K.F.: I understood what the residents’ intent was. They made their point and that was appropriate. The councilwoman’s comments were unfortunate and I wish she had apologized, but I don’t think she meant the things people are accusing her of. Now the elections are over, she was re-elected, and we have to move on.

J.S.: Do racial and religious issues often arise in the course of council sessions?

K.F.: Over the past few years we heard a lot of people speak about the "council majority," and it’s possible they were talking about political positions, but I think they were really trying to isolate the four Orthodox council members [Feit, Katz, Adam Gussen, and Elnatan Rudolph, who was not re-elected this year]. The truth is, you couldn’t find four men who have more different political and personal outlooks, yet unfortunately some people had a "your people versus our people" mindset and we couldn’t build a cohesive relationship with other parts of the community. That’s one of the things I’m committed to doing over the next two years, so we don’t continue to have a split. Nobody wins when we do.

J.S.: You were recently characterized by a non-Jewish council member as a "strong unifier." How do you hope to unify the council as mayor?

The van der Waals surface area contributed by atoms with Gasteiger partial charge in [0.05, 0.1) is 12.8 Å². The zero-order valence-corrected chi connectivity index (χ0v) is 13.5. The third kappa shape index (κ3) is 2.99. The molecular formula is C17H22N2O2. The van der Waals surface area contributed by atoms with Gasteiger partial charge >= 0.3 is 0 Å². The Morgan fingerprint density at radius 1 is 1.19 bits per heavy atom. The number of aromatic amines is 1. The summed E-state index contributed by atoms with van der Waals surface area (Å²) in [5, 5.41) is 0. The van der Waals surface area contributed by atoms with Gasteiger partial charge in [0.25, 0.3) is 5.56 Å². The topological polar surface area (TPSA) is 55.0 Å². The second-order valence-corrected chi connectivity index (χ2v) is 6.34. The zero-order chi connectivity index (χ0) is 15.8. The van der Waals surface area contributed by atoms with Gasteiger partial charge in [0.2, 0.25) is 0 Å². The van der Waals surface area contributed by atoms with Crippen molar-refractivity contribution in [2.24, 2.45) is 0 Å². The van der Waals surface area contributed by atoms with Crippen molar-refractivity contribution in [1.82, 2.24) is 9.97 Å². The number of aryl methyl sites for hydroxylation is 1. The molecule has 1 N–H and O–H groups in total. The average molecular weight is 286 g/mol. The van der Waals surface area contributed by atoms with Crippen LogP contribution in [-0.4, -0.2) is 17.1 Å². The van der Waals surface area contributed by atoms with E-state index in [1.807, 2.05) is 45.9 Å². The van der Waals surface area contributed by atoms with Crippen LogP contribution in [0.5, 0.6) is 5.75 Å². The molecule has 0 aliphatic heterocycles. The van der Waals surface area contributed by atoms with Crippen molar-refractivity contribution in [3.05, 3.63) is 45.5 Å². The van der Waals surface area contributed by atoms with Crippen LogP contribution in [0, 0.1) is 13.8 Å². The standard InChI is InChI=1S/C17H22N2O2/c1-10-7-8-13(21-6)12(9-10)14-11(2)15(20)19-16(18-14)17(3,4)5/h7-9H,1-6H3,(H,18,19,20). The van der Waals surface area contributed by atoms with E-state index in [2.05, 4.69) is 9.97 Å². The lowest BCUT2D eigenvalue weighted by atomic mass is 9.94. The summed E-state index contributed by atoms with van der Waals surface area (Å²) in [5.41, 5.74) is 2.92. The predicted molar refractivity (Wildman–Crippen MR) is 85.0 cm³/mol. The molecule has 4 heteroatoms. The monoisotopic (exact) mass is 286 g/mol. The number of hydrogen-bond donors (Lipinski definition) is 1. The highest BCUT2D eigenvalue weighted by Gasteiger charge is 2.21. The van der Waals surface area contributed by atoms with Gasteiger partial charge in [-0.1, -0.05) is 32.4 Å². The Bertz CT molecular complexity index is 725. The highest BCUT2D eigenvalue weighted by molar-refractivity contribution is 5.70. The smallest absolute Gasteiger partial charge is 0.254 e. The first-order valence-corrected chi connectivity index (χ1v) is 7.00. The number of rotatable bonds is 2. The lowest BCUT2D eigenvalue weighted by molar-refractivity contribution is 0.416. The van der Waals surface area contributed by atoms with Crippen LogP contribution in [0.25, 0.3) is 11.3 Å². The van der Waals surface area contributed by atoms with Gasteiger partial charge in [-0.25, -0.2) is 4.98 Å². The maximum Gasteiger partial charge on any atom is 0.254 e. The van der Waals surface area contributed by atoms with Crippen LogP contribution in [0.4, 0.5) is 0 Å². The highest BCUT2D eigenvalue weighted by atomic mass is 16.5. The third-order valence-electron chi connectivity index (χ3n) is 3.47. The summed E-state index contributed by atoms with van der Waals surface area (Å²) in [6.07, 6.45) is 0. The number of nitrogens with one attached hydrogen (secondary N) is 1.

K.F.: We have to take baby steps to begin with. The way we treat each other while stating issues is an important starting point. It’s OK to disagree, but when the rhetoric becomes nasty the public feeds off that, and they get defensive because "their" council member is getting attacked. I want to encourage council members to focus on issues and not personalities. We need better dialogue among council members; we need to articulate our positions a little better. It’s important for all of us to make it clear why we’re voting the way we’re voting, especially if the issue is controversial.

J.S.: How might the election of a Muslim councilman impact on such unity?

K.F.: Teaneck has a history of diversity, and having a Muslim council member is an important step because we like to make sure all our residents are being represented. I feel he is going to have a positive impact because of his personality and dedication to all of Teaneck.

J.S.: What do you see as the greatest challenges of a Jewish mayor?

K.F.: I believe we are held to a higher standard. We have to answer not just to what is legally right but also to what is morally and ethically correct. To me, the demographic label is not important, but obviously, to some people it is. I will have to prove myself through my actions.

J.S.: What is your philosophy of public service?

K.F.: You have to pick your battles carefully because even if you win all the battles you can still lose the war. Also, the public’s perceptions of your actions is very important.

J.S.: What is your overall message?

K.F.: The bottom line is that Teaneck residents all want the same things: to be able to trust the local government, and to get leaves picked up and snow plowed. Some of the other things that have happened in the past two years have eclipsed these basic quality-of-life issues.